World Golf Hall of Fame member and Dallas native Lee Trevino stole the show Wednesday at the Valero plaque commemoration event when he sat down for a conversation with the associate professor of journalism at the University of Texas at Austin and sports journalist Kevin Robbins, who initially joked that a question-and-answer session with Trevino often left no room for real questions, only time for a series of gripping, well-told stories.

Trevino opened up professional golf to Mexican American players, working class players and others who roamed municipal courses far removed from country clubs and top college programs that produced white pros dominating the pro ranks and the PGA Tour. . He really didn’t take golf seriously until he left the Marine Corps at the age of 21 and landed a $ 100-a-week job to help run a public driving range in Dallas, this which gives him ample time to train for free.

At 5-foot-7 and 180 pounds, Trevino has become one of golf’s most accomplished shooters, winning the PGA Tour 29 times, including six majors, and 29 more times on the Champions Tour. He led the PGA Championship at the Pecan Valley Golf Club after three rounds in 1968, but told members of the public that he accidentally drank two glasses of Gatorade mixed with tequila in his hotel room refrigerator during the night, leaving it wobbly and off to a good start for the final round.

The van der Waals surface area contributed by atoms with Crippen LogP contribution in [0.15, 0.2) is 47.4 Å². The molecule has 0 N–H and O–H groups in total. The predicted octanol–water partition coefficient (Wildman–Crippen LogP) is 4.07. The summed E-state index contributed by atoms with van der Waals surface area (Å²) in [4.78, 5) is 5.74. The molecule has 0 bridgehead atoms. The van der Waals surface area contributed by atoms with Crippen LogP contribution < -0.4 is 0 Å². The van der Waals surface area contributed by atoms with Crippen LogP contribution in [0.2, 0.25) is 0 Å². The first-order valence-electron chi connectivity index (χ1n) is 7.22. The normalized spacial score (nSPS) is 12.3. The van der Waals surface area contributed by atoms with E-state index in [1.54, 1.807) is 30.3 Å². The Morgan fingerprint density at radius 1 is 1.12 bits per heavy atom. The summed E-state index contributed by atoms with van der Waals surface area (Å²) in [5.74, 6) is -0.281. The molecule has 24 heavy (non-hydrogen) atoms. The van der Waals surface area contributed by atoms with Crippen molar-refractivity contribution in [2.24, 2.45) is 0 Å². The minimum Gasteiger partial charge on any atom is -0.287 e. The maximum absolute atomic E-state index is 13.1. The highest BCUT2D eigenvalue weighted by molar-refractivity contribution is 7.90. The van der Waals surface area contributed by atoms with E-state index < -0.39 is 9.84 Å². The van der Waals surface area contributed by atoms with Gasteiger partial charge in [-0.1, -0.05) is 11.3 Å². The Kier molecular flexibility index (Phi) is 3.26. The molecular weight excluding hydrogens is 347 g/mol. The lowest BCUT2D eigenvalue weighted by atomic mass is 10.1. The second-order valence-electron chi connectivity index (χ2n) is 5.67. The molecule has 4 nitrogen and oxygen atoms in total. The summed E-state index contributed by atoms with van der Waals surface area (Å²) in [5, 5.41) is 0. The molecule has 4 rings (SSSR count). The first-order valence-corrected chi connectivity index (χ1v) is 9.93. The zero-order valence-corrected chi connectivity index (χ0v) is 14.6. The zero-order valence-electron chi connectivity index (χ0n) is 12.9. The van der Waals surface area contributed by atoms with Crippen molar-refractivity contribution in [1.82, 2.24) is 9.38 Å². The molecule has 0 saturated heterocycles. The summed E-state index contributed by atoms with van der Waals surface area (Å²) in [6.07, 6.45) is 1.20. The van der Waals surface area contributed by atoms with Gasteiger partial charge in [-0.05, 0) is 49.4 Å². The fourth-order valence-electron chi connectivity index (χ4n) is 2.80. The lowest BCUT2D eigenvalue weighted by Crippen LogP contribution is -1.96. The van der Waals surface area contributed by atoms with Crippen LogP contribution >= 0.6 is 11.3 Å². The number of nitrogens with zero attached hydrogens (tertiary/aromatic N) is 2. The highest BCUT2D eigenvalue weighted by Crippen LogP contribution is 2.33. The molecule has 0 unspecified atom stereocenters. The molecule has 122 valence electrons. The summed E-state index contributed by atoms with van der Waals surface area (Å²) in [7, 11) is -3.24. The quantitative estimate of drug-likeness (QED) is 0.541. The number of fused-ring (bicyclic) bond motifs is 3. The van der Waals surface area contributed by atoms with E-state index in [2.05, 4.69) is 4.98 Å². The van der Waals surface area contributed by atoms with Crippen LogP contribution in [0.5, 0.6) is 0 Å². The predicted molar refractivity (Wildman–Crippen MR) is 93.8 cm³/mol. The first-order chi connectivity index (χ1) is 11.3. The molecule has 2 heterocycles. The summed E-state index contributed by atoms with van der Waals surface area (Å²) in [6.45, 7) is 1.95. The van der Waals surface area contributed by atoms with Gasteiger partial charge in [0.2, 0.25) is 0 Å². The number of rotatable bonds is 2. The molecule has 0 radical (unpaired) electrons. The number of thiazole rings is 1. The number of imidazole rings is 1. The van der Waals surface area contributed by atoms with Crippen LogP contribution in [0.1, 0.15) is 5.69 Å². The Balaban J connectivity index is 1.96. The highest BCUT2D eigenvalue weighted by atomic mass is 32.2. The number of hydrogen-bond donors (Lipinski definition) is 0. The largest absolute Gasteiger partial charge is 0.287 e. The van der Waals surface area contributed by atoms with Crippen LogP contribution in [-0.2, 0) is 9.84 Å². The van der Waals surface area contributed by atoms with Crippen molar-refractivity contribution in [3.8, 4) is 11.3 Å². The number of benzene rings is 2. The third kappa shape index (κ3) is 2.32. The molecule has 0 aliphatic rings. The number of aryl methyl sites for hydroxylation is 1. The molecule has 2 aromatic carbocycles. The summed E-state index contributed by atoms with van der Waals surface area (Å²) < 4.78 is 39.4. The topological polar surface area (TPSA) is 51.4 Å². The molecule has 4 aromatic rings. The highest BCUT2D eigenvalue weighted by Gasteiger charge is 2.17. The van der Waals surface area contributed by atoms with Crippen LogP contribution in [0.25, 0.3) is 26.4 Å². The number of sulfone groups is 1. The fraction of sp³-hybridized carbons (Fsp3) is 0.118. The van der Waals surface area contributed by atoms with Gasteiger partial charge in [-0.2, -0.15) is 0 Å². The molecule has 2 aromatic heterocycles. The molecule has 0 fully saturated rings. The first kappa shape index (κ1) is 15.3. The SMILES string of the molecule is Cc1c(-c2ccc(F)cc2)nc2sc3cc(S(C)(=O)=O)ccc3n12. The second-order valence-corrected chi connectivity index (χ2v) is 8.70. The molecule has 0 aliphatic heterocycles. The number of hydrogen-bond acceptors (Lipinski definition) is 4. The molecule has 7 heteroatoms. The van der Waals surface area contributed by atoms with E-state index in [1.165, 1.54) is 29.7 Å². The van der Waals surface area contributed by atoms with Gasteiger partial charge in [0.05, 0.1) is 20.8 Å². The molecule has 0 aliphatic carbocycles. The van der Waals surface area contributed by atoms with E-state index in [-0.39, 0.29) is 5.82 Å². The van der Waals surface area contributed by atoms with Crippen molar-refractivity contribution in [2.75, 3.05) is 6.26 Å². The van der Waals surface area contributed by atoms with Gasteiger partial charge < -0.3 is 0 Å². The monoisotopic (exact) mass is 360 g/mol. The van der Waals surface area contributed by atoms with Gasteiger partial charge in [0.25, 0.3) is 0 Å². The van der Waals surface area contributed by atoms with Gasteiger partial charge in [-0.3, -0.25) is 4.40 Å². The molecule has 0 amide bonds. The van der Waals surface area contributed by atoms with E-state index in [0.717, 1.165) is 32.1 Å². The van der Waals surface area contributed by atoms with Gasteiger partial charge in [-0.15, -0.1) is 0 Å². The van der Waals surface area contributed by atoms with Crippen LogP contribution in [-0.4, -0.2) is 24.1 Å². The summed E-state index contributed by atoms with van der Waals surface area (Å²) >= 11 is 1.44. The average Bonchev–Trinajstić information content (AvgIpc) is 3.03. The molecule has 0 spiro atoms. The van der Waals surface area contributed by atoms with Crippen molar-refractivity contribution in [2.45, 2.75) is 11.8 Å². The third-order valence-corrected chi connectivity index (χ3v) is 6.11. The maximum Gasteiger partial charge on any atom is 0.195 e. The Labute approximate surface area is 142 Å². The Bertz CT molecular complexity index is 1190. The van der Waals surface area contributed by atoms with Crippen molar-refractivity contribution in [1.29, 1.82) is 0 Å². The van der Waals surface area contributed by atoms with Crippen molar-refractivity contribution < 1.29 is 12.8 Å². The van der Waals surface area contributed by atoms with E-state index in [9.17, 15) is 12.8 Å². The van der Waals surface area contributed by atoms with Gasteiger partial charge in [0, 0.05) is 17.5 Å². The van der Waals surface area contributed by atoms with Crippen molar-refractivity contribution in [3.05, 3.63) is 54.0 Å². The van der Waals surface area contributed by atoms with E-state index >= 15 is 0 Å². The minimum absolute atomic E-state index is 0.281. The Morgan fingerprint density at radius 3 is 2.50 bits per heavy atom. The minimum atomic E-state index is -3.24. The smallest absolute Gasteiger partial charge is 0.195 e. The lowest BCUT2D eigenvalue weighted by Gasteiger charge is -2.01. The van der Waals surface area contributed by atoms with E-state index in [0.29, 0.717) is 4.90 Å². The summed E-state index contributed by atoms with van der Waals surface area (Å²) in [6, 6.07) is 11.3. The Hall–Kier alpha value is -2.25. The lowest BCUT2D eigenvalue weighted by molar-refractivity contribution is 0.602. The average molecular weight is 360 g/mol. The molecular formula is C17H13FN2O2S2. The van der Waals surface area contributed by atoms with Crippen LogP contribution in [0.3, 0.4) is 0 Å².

Trevino electrified audiences when he recounted the 1974 Western Open when he was struck by lightning, lifted off the ground and thought he saw the afterlife before being revived and rehabilitated over the course of the next five months.

Golf reporter Kevin Robbins takes a selfie with retired professional golfer Lee Trevino over lunch at Brackenridge Park Golf Course on Wednesday. Credit: Nick Wagner / San Antonio Report

His record included a victory at the 1980 Texas Open in a town Trevino said he loves and visits regularly.

Also in attendance was San Antonio resident and former PGA Tour pro David Ogrin, who now runs the David Ogrin Golf Academy in New Braunfels. Ogrin won the 1996 Texas Open at the La Cantera Resort Course, beating rookie Tiger Woods by two strokes in his only appearance at the event in his career.

“I beat Tiger Woods so badly he never came back,” Ogrin joked several times.

Valero is planning a series of additional 100th anniversary events over the next few months, which will include stops at the other seven San Antonio golf courses where the Texas Open has been held in the decades after he left Brackenridge. in 1959.

Robbins is the author of a book on the history of the Texas Open that will be published ahead of the 2022 tournament. His words on the plaque unveiled Wednesday tell a bit about that story.

“With clubs with hickory shafts and rubber mats that acted as tees, Bob MacDonald, a club professional born in Scotland in Chicago, won the first Texas Open at this venue in the winter of 1922… It all started here, under these storied oaks. and runny pecans that keep Tillinghast’s iconic (AW) imprint. A game at Old Brack is a walk through the history of the Texas Open and a peaceful community with the heyday of American golf course design.

Bob’s son Bill MacDonald was on hand to remember his father’s victory after audiences viewed this video of the event’s story.